Few brands retain their iconic status through takeovers by public companies, buybacks by employees, ownership by investment capitalists, debt, disillusionment, and dilution-unto-absurdity of its product portfolio. But Fender Musical Instruments has survived all that and more — and lives to face its next set of challenges.

In 2012, Fender cancelled an IPO, beleaguered by a less-than-favorable market, debt, and outstanding receivables, including $11 million owed by its largest customer. But that wasn’t the first time Fender played at this dance. The company’s founder and namesake, Leo Fender, sold the company to the Columbia Broadcasting System in 1965, for the tidy sum of $13 million, a very large deal given the company’s modest beginnings.

Those unaware of the CBS acquisition continued to buy Fender as they always had. Collectors looked askance at the CBS-vintage instruments and bashed them when they could (the better to keep the value of their pre-CBS guitars higher). But enough guitar heroes continued to play Stratocasters (Jimi Hendrix, Eric Clapton, Robin Trower, Ritchie Blackmore, Jeff Beck, David Gilmour, Rory Gallagher, et al.), regardless of vintage, that it hardly mattered. Fender was Fender. The brand prevailed.

The photo above of your intrepid scribe was taken in 1977, at the long-since-defunct Oxford Ale House in New Haven, Connecticut, 12 years after Fender’s acquisition by CBS. In the photo, I’m playing a 1976 Fender Stratocaster. In those days, most of our gigs required us to play three 45 minute sets, with 15 minute breaks in between. But we’d often play 55-minute sets, the better to shorten the between-set conversations with blitzed-out stoners who also were would-be experts and full-time know-it-alls. Those conversations typically went like this:

Stoner: Hey, man. Is that Strat pre-CBS?
Yours Truly: No. And on top of that, I won’t play “Freebird.”

Fender had quality-control issues over the years. They introduced more models than they could sustain. They ventured into acoustic guitars, making their own branded models and acquiring the Guild and Ovation brands. None of that mattered. Say the name, Fender, and you’ll have the heads of players everywhere dancing with visions of Stratocasters, Telecasters, Precision Basses, and Jazz Basses. Why? Because they’re Fenders. And the brand remains iconic 50 years after its namesake sold it.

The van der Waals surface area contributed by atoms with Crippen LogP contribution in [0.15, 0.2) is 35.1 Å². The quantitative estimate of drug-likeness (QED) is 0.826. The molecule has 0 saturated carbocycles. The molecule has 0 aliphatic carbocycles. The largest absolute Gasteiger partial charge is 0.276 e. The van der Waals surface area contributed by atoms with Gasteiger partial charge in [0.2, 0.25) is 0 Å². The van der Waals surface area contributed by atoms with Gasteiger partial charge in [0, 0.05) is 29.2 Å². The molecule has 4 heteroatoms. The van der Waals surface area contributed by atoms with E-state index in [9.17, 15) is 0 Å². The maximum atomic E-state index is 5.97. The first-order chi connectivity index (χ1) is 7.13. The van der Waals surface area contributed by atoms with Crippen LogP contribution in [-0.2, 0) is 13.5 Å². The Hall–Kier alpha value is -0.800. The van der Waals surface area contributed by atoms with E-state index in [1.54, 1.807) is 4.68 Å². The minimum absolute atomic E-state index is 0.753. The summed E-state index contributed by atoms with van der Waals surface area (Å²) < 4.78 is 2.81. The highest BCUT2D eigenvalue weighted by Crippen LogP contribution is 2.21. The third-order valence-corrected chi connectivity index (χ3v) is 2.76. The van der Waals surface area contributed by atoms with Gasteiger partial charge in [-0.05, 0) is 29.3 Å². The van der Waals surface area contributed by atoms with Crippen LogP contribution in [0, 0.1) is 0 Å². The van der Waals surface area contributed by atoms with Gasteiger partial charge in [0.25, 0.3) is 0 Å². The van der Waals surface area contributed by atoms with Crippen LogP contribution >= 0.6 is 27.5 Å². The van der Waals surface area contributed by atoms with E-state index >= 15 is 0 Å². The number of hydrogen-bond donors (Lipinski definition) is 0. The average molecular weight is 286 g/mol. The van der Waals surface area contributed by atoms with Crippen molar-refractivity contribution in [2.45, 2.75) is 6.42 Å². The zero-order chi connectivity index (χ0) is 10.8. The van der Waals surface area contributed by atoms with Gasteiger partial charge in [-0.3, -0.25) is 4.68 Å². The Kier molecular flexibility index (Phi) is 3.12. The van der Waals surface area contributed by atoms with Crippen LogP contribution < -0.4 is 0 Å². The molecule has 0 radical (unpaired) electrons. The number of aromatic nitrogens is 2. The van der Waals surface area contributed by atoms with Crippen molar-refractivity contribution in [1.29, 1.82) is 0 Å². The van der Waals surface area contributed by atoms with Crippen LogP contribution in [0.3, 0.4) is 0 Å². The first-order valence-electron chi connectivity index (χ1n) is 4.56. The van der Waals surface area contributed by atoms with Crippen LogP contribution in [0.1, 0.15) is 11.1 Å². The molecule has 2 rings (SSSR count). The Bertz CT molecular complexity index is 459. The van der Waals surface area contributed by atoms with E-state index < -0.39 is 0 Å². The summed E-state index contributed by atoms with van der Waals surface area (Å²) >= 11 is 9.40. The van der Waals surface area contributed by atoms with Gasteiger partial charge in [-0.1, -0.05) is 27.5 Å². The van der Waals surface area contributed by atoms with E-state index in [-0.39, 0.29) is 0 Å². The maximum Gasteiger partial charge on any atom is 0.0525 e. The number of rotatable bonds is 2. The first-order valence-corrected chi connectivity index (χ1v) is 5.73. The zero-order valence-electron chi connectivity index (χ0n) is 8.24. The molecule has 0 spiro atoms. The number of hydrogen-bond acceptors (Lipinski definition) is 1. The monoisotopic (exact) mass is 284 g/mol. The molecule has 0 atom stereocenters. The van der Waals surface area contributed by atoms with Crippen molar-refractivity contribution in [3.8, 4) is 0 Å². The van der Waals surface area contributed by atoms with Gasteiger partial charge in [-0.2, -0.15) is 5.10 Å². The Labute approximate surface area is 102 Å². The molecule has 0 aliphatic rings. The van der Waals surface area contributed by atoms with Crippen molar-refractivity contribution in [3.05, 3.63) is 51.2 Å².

Not all of us will achieve iconic status for our brands. But if we don’t aspire to do that, we’re in the wrong line of work.

Yesterday, as today, the vintage of my guitar mattered not at all to me. (I still own two Stratocasters; although, I no longer own the ’76 model in the photo.) I was playing a Fender Strat, an icon of rock instruments and the coolest guitar on the planet. If you liked its lightness; the sculpted, form-fitting shape of its back; the pick-up selector switch that sits right under your right pinky finger as you’re playing; along with the inimitable sound and versatility of its single-coil pick-ups — and if you didn’t want to get scoliosis from strapping the anvil-heavy solid chunk of mahogany and quilted maple top of a Gibson Les Paul around your neck all night — it didn’t matter if your Strat was pre-CBS, post-CBS, B.C., A.D., DOA, or any other thing, real or imagined.

You just played it, beamed with delight, and took what came:

Stoner: Hey, man. Does that Strat have a five-position selector switch, so you can get that like Hendrix out-of-phase tone?
Yours Truly: No, it doesn’t, Spanky. And I still won’t play “Freebird”.